Tell us about an unpleasant work experience that resulted in an invaluable career lesson?

The first project we took on as a company was very low paying, but with very high demands. On top of that, the clients were incredibly difficult and unprofessional. They were rude, abusive even, calling my partner “an idiot” on a phone call!

We got the job done, but after that I made a decision. I love what I do. I don’t want to grow to hate it. Avoiding negative people in my life was always a priority, and now that I have the power to turn down a red-flag project or client, I will. (I am happy to say, that happens very rarely.)

Who has inspired you as a mentor during your career and what was the most valuable lesson you learned from them?

I honestly can’t say I ever had a mentor, though I wish I did! What I did do was observe and analyze everything from creative strategies people had to how they ran their business. It helped me build a mental list of what I want and what I don’t want, how I like things run, what seems efficient, what works, etc.

A good example I suppose is: I knew people who grew their business too fast and too far, beyond what actually made them happy. It became an all-absorbing monster force, leaving little time for family, health or anything else. It made what they love become a source of constant stress. Seeing that made me eternally conscious of the need to balance work with life.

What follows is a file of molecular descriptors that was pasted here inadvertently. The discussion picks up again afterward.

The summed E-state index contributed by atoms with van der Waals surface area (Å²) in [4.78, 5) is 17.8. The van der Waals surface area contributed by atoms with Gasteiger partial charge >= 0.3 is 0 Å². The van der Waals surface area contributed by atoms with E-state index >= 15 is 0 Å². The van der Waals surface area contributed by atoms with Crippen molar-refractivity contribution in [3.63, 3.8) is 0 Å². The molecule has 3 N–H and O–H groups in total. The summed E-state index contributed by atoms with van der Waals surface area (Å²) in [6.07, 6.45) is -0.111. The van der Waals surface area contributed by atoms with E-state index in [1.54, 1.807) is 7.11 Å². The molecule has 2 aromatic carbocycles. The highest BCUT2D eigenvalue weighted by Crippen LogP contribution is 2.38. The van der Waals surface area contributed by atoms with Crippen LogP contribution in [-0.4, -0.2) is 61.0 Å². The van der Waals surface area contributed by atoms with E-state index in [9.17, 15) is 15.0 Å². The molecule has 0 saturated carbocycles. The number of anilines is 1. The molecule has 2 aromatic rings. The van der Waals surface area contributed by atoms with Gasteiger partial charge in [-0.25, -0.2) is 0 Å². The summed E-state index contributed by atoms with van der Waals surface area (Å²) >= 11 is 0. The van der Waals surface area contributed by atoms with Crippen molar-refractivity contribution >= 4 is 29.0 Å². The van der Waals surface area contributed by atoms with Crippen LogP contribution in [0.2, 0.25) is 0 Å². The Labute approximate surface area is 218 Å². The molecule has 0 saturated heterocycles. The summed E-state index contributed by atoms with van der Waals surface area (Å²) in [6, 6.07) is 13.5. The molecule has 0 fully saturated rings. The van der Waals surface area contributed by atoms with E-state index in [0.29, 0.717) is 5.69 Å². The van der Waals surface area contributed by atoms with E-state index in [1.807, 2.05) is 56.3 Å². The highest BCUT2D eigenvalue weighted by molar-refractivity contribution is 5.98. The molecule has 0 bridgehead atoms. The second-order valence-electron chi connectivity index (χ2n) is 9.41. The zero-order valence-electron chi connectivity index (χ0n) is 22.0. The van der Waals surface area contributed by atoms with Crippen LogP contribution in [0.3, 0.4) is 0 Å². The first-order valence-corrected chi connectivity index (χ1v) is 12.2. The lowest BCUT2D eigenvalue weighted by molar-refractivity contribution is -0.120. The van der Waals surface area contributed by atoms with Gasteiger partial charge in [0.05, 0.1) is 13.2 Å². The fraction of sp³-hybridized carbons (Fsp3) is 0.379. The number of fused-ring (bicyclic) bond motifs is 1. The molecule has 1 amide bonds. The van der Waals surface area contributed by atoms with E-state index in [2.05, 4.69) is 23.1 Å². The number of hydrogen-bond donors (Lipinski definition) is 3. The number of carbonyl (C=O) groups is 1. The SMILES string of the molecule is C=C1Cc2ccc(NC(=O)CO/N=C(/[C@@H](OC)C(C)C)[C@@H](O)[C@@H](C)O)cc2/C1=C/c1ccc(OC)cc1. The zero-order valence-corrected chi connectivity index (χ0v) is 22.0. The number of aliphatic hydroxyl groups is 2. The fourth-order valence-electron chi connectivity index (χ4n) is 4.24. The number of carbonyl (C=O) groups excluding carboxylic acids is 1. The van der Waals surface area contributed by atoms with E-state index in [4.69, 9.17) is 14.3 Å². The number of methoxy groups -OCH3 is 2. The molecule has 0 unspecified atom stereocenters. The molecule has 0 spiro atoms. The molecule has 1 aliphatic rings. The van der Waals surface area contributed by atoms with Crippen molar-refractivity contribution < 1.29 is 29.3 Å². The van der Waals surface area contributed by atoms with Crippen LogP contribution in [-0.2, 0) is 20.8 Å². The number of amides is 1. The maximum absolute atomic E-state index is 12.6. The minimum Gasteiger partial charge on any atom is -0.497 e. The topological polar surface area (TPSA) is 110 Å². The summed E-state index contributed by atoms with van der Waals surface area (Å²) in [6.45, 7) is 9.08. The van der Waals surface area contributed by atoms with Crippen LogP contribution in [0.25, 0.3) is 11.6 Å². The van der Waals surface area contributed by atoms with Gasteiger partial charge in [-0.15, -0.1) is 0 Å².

If you had an opportunity to broadcast a special “thank you” to anyone via this interview, who would it be and what would you like us to say?

It would be mom. She ran her own business her entire life, making balancing work and life appear effortless. She enjoyed her profession so much that I never felt that it was a “job” for her – it was simply what she did. She worked hard when she had to, took time off whenever she could. She was always so humble, so matter-of-fact about how she made a living, it took me years to comprehend how much risk her professional choices involved. I modeled my life after hers, without even recognizing that until much later.

What is a favorite quote that you try to live by?

Wow. Depends on what day you ask me! Right now it’s: If you don’t know where you’re going, any road will get you there. It was on the cover of a girl’s journal and it caught my eye.

What books would you recommend for upcoming designers?

  • Typographic Systems by Kimberly Elam
  • Grid Systems in Graphic Design by Muller-Brockman
  • Any book by Trish and Chris Meyer for After Effects
  • The Business of Being an Artist by Daniel Grant